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Is this a parallel circuit? Can I collapse it and make one equivalent resistor of \$2/3\Omega\$?

enter image description here

Also, will someone confirm whether or not I got the right answers for the unknown voltages and currents? \$I_o = 1.333\dots\text{A}\$, \$I_x=2.6666\dots\text{A}\$, \$V_o = 4\text{V}\$.

I found \$I_o\$ with current division: \$(1/3)\times(4) = 4/3 = 1.333\text{A}\$ and \$I_x = (2/3)\times 4 = 8/3 = 2.6666\text{A}\$

(Update: I see my mistake. I was multiplying by 4V instead of 6A when current dividing.)

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    \$\begingroup\$ 1.3 plus 2.6 is? \$\endgroup\$ Commented Jun 10, 2014 at 3:22
  • \$\begingroup\$ the resistance and voltage is correct. \$\endgroup\$ Commented Jun 10, 2014 at 3:28

2 Answers 2

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Starting from one terminal of source, if current has more than one path to reach the other terminal, then those two paths are parallel. I see two such paths in your circuit.

You didn't say how you calculated \$I_x\$ and \$I_o\$. The answers you got are wrong. Try Current dividision.

EDIT: You used 4A instead of 6A in your calculations.

If you want to find the current by dividing voltage across resistance by resistance value, you have to find the voltage \$V_o\$ first. $$V_o = 6A\times (1\Omega || 2\Omega) = 4V$$ now,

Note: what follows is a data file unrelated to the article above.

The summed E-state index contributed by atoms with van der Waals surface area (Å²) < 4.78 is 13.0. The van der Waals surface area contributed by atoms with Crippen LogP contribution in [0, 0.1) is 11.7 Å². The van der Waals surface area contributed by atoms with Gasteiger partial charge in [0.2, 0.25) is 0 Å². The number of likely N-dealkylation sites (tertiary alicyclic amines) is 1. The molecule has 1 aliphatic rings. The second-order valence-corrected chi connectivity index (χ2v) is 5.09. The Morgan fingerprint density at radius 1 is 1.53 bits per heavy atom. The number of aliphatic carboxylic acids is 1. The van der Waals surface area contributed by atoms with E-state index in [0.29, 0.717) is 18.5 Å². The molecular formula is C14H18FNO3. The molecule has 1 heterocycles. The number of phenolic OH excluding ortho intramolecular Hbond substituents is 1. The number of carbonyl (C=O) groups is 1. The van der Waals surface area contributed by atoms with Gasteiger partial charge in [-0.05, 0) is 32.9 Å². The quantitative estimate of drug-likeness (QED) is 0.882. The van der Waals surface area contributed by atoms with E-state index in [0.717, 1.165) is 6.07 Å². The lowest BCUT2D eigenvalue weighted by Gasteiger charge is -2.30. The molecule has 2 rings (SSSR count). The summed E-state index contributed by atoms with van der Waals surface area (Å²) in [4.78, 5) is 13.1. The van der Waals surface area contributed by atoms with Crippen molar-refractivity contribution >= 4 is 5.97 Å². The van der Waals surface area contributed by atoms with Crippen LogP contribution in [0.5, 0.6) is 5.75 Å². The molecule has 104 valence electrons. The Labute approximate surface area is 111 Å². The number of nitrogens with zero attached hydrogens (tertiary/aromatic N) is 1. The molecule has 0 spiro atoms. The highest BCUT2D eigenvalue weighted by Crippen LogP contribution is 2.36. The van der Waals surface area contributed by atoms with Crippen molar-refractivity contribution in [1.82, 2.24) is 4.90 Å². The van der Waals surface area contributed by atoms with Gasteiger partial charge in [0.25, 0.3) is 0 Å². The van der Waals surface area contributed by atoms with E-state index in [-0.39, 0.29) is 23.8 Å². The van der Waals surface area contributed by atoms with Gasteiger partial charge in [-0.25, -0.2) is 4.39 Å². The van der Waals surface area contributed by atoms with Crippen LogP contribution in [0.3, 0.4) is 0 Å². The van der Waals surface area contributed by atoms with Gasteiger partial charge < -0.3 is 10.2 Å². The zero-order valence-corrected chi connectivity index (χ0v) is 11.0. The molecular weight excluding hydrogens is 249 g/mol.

$$I_x = V_o/1\Omega = 4A$$ $$I_o = V_o/2\Omega = 2A$$

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  • \$\begingroup\$ I did try current dividing. Io = [R_Ix / (R_Ix + R_Io)] * (4V) --> Io = (1/3)*4 = 4/3 = 1.3333... \$\endgroup\$
    – Johnathan
    Commented Jun 10, 2014 at 3:36
  • \$\begingroup\$ But above ^^^ someone pointed out that 1.3333.... + 2.666.... = 4A, but the current source has a total of 6 amps, and KCL doesn't work at that node (V_o) --- 6A in, 4A out.... What did I do wrong? \$\endgroup\$
    – Johnathan
    Commented Jun 10, 2014 at 3:40
  • \$\begingroup\$ sorry thats wrong. your current source is 6A not 4A. \$\endgroup\$
    – nidhin
    Commented Jun 10, 2014 at 3:41
  • \$\begingroup\$ @Johnathan You can do. find equivalent resistance (\$1\Omega || 2\Omega\$) and multiply with current (6A) to get \$V_o\$. Then you can calculate \$I_x = V_o/1\Omega\$ and \$I_o = V_o/2\Omega\$ \$\endgroup\$
    – nidhin
    Commented Jun 10, 2014 at 3:50
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Look at the current going into node 1 (labeled \$V_{o}\$). Then remember KCL: everything going into the node must come out.

node 1: \$6 - I_{o} - I_{x} = 0 \$

and from inspection: \$I_{o} = \frac{V_{o}}{2}, I_{x} = \frac{V_{o}}{1}\$

That is everything you need.

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  • \$\begingroup\$ @Johnathan That equation you just used is wrong. You will never get current by multiplying a voltage with a resistance ratio. \$\endgroup\$
    – nidhin
    Commented Jun 10, 2014 at 3:55
  • \$\begingroup\$ @nidhin I'm not sure what you mean, did Ohm's Law suddenly become debatable? Across a resistor, if \$v\$ is the voltage across it, \$i\$ is the current, and \$R\$ is the resistance, then surely Ohm's Law holds: \$v = i\cdot R.\$ Applied to this example, \$I_0 = \frac{V_0}{2\;[\Omega]},\$ and \$I_x = \frac{V_o}{1\;[\Omega]}.\$ \$\endgroup\$ Commented Nov 5, 2015 at 18:51
  • \$\begingroup\$ @Pål-KristianEngstad I said \$i\ne v \times \frac{R_1}{R_2}\$. I was replying to jonathan's comment which he deleted. \$\endgroup\$
    – nidhin
    Commented Nov 6, 2015 at 9:43

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